MSU baseball recruits sound off on potential extra year of eligibility for current players

 

Mississippi State baseball coach Chris Lemonis addresses his team after a college baseball game earlier this season. The 2020 season ended early for the Bulldogs due to the outbreak of COVID-19. If the NCAA extends eligibility for all spring athletes, Lemonis and company will face a roster crunch in 2021.

Mississippi State baseball coach Chris Lemonis addresses his team after a college baseball game earlier this season. The 2020 season ended early for the Bulldogs due to the outbreak of COVID-19. If the NCAA extends eligibility for all spring athletes, Lemonis and company will face a roster crunch in 2021. Photo by: MSU athletics

 

Ben Portnoy

 

 

STARKVILLE -- While the Mississippi State baseball season has come to a sudden halt due to the outbreak of COVID-19, coach Chris Lemonis may have his toughest battle yet to come -- a duel with the 2021 roster.

 

At present, the NCAA is in discussions to potentially extend an extra year of eligibility to players whose seasons were lost due to the coronavirus pandemic. Division II players have already been awarded an extra year. Division I is expected to be next.

 

And while the idea offers a logical solution to this season's cancelation, the present and future implications on recruits remain a potential snag.

 

 

"If we end up with loaded rosters, that's going to be an issue," Lemonis said of a lack of available playing time for incoming prospects. "We haven't spoken about it yet just because we don't know what's going to happen. I don't want to get the cart ahead of the horse, but I think as time goes on that's a possibility and unfortunately, in this day and time, everybody is dealing with (it). It's affecting us negatively in a lot of ways. There's going to be issues."

 

As it stands, the Bulldogs have currently inked a 14-player class for next season, according to Perfect Game. And while it figures to lose a handful of newcomers to the MLB draft, MSU's roster already boasts 36 players on it.

 

Beyond the obvious scholarship limitations college baseball already endures, a roster of as many as 50 players leaves playing time sparsely available.

 

Despite that, MSU recruits have remained rather optimistic about the situation. Wallace State Community College (Alabama) pitcher Drew Talley -- who spent his freshman season at Memphis -- is confident the situation will breed a competitive edge amongst next year's squad.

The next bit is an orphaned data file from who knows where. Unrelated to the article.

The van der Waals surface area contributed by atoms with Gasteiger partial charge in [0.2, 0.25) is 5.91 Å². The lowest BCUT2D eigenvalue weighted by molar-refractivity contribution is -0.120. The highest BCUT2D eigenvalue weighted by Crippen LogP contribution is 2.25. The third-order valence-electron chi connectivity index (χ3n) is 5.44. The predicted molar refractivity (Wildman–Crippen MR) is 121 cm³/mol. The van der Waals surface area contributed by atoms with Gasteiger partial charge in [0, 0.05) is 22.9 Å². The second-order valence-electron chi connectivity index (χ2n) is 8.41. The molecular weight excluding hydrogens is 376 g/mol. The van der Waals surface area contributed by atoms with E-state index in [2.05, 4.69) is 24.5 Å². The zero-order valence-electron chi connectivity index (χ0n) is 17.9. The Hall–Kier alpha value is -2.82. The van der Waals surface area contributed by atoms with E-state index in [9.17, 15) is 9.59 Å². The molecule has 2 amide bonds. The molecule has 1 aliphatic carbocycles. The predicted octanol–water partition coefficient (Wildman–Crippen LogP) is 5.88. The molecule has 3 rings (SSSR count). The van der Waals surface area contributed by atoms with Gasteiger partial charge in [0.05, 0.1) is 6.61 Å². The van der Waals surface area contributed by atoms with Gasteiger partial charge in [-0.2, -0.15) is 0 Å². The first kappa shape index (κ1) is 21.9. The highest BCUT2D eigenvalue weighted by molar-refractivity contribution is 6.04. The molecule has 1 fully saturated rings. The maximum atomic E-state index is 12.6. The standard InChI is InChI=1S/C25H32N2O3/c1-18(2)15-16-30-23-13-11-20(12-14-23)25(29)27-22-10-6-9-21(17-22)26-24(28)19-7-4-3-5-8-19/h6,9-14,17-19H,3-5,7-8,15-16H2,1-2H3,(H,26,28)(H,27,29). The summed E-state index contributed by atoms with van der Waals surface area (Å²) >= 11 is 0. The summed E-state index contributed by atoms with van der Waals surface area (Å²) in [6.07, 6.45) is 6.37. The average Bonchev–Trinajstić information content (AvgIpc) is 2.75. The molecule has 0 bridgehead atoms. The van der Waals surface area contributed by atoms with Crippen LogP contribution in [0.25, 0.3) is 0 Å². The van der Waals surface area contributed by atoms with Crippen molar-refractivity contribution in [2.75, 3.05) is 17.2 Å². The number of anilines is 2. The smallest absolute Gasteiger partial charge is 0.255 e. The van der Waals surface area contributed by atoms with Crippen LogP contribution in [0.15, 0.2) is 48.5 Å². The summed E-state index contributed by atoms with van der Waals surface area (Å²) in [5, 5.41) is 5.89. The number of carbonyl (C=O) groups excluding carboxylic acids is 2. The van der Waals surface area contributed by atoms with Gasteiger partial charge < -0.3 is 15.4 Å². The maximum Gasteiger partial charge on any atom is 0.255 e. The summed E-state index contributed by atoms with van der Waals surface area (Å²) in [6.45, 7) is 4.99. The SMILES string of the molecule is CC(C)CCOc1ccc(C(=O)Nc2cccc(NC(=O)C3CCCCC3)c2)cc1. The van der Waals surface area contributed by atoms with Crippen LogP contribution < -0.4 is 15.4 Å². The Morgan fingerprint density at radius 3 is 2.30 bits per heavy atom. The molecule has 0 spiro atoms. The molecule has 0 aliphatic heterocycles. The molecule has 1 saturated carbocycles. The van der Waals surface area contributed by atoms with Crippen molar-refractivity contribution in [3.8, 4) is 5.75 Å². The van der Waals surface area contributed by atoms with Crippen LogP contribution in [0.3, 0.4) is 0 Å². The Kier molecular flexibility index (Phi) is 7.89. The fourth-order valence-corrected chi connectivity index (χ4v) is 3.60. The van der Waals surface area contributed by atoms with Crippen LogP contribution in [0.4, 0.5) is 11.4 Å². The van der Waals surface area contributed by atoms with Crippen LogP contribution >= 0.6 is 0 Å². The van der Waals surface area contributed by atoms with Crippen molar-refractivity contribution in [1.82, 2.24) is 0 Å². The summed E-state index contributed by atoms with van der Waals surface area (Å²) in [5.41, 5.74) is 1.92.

"Either way, the best players are going to play and you're going to have to compete regardless," Talley told The Dispatch. "I'm a competitor, so that doesn't really affect me at all. At the end of the day, when I get there I'm just going to have to compete and earn a spot and earn a role and just see how that all plays out."

 

Tupelo product Peyton Puckett was similarly confident about the competition piece, though he's still taking things day-by-day.

 

"I've honestly had no reaction to it yet or what it's going to be like or how everything is going to work," Puckett conceded. "I'm kind of just waiting for everything to set in stone and see how everything goes with that."

 

Beyond MSU's longer-standing commits, the potential for limited playing time has not stopped the Bulldogs from adding to their class. The latest addition, redshirt sophomore outfielder Brayland Skinner, committed to Lemonis and his staff after three seasons at Northwest Mississippi Community College in Senatobia on March 17.

 

And while the Bulldogs' future roster construction was a valid concern, Skinner said MSU felt right regardless.

 

"Mississippi State was the school the whole way," he told The Dispatch. "I think if you look at it as a way to compete I feel like you can only make yourself get better."

 

As of Monday, the NCAA has yet to reach a decision on extra eligibility. Lemonis said he believed decision makers were meeting March 30 to come to a consensus. And while ample question marks remain about who will even be in the fold come next spring, MSU recruits have largely remained upbeat about the potential for loaded rosters.

 

"We've just never been here and I think that's the really hard part for us -- for everybody," Lemonis said. "And then we don't know what's going to happen in the future. There's so many question marks. We're hoping the NCAA takes care of the student-athlete -- that's the biggest thing. (It) has to figure out what's best for student athletes and everything that's out there."

 

 

 

Ben Portnoy reports on Mississippi State sports for The Dispatch. Follow him on Twitter at @bportnoy15.

 

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